If you’re planning to live in your car (or you already are), you might be wondering if it’s REALLY possible to also work in your car, whether for yourself, or for an outside company.
Thousands of nomads - including myself - work in a car on a daily basis. With the right set-up, along with a few inexpensive pieces of gear, anyone can create a fully-functioning office on wheels.
Even better, your mobile workstation can be assembled and broken down in just a few minutes. Which means you can free up lots of space during sleeping hours, to have room for your bed, a pet, food, or any other necessities.
Here are the simple steps…
*Before you even begin setting up your vehicle's office, you need to think about LOCATION.
The proper working location should have two important things: a fairly quiet parking area and a strong cell signal/WI-FI.
FIND QUIET PARKING
Finding an area that’s as non-noisy as possible is of super importance. Generally speaking, the less activity going on around you, the better.
For example, I usually try (unless there are no other options) to avoid places like truck stops or parking directly in front of a fast food restaurant when working. High traffic locations like these are usually bustling with activity, and activity = noise.
Accomplishing work tasks like writing, sending emails, creating design materials, dealing with numbers, and especially having phone conversations, can at best, be very difficult in busy areas, and at worst, nearly impossible.
Some quieter places that I recommend are parking lots in any of the following: libraries, parks, recreation areas, lakes, ponds, fishing venues, nature trails & other wooded spots.
Obviously, cars are not sound-proof, and no location will be totally noise free, but the more you can minimize any distractions and hubbub, the more enjoyable - and productive - your work hours will be.
FIND A STRONG CELL SIGNAL/WI-FI
Getting a good cellular and/or WI-FI signal while working is critical. Without these, making calls, using the internet, watching videos, attending ZOOM meetings, and countless other priorities will not be doable.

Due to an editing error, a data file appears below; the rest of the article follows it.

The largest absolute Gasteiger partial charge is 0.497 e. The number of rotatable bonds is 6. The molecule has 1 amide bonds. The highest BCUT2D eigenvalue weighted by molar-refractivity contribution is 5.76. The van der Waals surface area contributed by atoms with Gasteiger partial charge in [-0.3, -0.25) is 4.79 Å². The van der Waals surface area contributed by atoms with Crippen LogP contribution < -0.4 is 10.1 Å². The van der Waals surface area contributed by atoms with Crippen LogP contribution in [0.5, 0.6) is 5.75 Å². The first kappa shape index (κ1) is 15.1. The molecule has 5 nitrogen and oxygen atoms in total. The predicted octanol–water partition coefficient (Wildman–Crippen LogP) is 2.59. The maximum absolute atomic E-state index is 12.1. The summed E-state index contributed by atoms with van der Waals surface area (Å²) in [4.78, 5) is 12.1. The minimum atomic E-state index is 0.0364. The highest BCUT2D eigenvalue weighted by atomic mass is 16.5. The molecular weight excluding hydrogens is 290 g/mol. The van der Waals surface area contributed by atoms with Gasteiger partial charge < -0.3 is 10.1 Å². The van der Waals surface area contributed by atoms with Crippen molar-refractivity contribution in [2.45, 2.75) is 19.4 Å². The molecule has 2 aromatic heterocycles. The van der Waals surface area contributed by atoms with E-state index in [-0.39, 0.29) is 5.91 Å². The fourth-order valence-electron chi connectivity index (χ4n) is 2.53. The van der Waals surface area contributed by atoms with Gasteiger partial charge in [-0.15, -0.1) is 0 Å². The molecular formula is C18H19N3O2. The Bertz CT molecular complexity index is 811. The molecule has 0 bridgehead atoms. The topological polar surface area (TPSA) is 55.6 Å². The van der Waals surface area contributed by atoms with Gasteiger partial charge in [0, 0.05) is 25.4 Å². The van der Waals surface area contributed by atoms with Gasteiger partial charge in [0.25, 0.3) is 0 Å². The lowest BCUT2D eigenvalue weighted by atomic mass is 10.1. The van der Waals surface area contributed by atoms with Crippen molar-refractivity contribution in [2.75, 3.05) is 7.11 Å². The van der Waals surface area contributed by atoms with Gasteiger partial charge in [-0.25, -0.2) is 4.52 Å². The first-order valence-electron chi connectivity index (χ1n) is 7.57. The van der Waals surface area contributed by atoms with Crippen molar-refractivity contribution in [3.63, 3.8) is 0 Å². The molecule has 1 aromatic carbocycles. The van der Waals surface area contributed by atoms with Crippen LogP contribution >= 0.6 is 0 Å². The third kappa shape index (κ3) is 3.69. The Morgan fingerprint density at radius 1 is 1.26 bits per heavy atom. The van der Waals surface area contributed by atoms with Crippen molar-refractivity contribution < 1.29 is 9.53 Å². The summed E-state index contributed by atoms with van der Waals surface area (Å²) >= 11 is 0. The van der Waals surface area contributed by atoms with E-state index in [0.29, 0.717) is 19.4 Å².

Fortunately, in most urban places you won’t have to worry about this much. However, if you happen to be somewhere that’s way out in the sticks, or a similar location, you’ll need to find a nearby area that you can drive to each day to get work done.
This can be anyplace from a small town, a strip mall, a highway rest stop, etc. The key thing will be to move to a more populated area that’s closer to cell towers. Any shopping district or metropolitan center should work, just be sure not to choose a location that’s too loud and chaotic (remember what I said earlier?).
What I’ve covered in this section is really crucial. Maximizing your labor during work hours is key. Even more so if you are employed by a company and your efforts are closely monitored. Having a quiet place with a proper cell/WI-FI signal to complete your job is not only professional, but it will allow you to get more done as you won’t be distracted or burdened in any way.
MY STUPID SIMPLE $25 CAR OFFICE SET-UP
The photo above is my office set-up inside my Toyota Prius. This is what works best for ME. I say this because there are an infinite number of ways to create an office inside of a car. And all of them should be adequate. What it comes down to however, is which set-up will be best for YOUR particular needs.
I personally prefer the KISS principle: Keep It Simple Stupid. By keeping my set-up simple…
I require less stuff to make my office functional
It’s easier to assemble and break down each day
Aside from one or two inexpensive items, there’s nothing costly to buy
OFFICE WORKSTATION ITEMS YOU'LL NEED
2 REQUIRED (2 OPTIONAL)
DESK - REQUIREMENT: My work “desk” is just a cheap, plastic steering wheel tray that I bought on Amazon. These cost anywhere from $10-$15. You don’t need anything fancy or pricey. There’s a million varieties being sold online, but they all serve the same purpose. Not only does this tray act as my office desk, but I also use it as a table anytime I eat in the car.